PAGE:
2010-05-26

robin hoods

What is the difference between a generous outlaw (or groups of them) who does not proclaim any political or ideological position but nevertheless cares for the community of which he is a part and an subversive political group which does more or less the same thing for its community but also claims that its actions are informed by an ideology and political agenda? I raise this point after reading a New Yorker article on the Mexican La Familia gang. It's layered by the bloody hunt for the Jamaican Christopher Coke, whose name is amazingly apropos (he makes his money on cocaine, it seems) and who generously contributes to his utterly impoverished community, Kingston. But there is no shortage of such examples, and indeed, it's characteristic of Mafia-style gangs to generously spread the ill-gotten wealth. We see it in Afghanistan, Columbia (the Medellín cartel was famously generous, and for aught I know it still is), and so on. But with rare exception, most of these outlaw groups are apolitical and are not really interested in joining the structure of official political power. And this raises a rather interesting question: How do we evaluate the political moment of these pre/post political entities?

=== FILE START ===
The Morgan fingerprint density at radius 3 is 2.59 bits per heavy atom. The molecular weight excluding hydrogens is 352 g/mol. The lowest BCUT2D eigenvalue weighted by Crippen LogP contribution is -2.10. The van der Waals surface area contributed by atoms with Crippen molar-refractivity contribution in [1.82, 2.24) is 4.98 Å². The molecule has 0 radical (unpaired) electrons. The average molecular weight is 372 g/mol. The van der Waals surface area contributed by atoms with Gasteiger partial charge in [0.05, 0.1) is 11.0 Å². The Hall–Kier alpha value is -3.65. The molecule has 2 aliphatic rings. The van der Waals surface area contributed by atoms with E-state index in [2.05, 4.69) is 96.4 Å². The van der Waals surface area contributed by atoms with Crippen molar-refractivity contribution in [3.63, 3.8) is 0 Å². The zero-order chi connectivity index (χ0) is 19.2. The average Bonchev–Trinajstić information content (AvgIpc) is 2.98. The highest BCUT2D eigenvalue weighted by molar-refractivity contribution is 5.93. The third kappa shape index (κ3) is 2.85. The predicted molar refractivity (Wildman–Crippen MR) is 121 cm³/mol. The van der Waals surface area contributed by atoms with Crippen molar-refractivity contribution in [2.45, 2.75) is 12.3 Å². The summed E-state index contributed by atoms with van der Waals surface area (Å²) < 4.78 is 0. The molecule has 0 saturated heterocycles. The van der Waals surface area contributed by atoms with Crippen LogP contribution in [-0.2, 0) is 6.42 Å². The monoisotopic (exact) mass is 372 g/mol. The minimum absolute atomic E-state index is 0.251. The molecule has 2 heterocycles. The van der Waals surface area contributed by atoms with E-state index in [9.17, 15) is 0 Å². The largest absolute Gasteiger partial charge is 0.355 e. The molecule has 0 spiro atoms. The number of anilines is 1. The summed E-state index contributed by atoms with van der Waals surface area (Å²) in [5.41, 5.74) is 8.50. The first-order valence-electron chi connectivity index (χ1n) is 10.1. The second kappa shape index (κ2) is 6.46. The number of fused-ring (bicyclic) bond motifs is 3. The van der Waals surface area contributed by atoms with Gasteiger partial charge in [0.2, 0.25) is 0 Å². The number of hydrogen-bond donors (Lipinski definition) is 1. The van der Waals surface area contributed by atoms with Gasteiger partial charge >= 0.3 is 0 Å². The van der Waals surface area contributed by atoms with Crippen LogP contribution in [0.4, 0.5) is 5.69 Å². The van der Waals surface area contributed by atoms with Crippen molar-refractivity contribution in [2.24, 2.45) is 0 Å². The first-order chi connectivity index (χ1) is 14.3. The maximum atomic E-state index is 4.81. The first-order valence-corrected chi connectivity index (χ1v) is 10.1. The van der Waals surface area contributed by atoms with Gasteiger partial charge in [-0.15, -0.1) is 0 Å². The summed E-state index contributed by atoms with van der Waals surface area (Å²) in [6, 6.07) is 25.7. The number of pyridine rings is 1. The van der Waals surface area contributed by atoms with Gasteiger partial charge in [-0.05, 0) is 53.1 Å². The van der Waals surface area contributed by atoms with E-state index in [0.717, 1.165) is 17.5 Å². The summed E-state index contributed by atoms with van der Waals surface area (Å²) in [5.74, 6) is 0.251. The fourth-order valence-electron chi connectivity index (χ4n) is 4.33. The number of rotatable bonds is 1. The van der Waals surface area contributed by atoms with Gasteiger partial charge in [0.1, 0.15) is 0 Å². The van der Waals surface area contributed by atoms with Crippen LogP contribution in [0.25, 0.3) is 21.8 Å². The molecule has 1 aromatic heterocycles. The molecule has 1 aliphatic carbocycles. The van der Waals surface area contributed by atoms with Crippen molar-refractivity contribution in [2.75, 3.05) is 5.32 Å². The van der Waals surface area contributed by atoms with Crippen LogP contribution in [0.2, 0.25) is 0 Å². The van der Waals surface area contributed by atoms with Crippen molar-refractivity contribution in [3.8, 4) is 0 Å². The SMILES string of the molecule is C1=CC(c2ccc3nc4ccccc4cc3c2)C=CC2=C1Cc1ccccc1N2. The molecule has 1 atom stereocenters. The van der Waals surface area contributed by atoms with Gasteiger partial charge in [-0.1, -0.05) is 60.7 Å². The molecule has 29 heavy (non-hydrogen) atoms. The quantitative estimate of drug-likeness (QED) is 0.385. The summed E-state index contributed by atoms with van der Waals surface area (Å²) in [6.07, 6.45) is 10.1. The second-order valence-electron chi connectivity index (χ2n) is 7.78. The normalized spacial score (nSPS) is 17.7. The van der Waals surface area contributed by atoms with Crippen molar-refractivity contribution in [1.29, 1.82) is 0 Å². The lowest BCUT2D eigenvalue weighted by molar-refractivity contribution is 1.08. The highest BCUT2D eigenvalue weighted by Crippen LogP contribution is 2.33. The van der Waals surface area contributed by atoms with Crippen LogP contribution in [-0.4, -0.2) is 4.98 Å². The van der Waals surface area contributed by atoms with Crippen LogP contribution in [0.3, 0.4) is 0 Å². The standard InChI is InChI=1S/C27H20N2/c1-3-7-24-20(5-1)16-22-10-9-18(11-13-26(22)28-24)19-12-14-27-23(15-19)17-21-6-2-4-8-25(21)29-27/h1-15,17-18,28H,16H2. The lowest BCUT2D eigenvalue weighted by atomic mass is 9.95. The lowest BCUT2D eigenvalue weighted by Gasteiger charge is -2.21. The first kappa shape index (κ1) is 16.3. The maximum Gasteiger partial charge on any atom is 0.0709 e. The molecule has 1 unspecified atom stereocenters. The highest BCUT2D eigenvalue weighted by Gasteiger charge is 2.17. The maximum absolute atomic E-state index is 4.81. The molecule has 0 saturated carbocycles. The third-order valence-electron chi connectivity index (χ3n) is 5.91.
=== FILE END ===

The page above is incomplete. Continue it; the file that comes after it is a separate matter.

From my perspective, it comes down to legitimacy. We evaluate modern government upon standards of legitimation independent of their specific violence and which enables others to freely view, join, quit, participate, modify. And if these sound like a version of the freedoms which Foss grants, there is no coincidence at all.

2 Comments:

Blogger 佩怡 said...

很榮幸能到你的BLOG留言o^~^o........................................

30/5/10 07:08  
Blogger 韋于倫成 said...

有空我一定會常來逛你的部落格!!!! ..............................

4/6/10 13:36  

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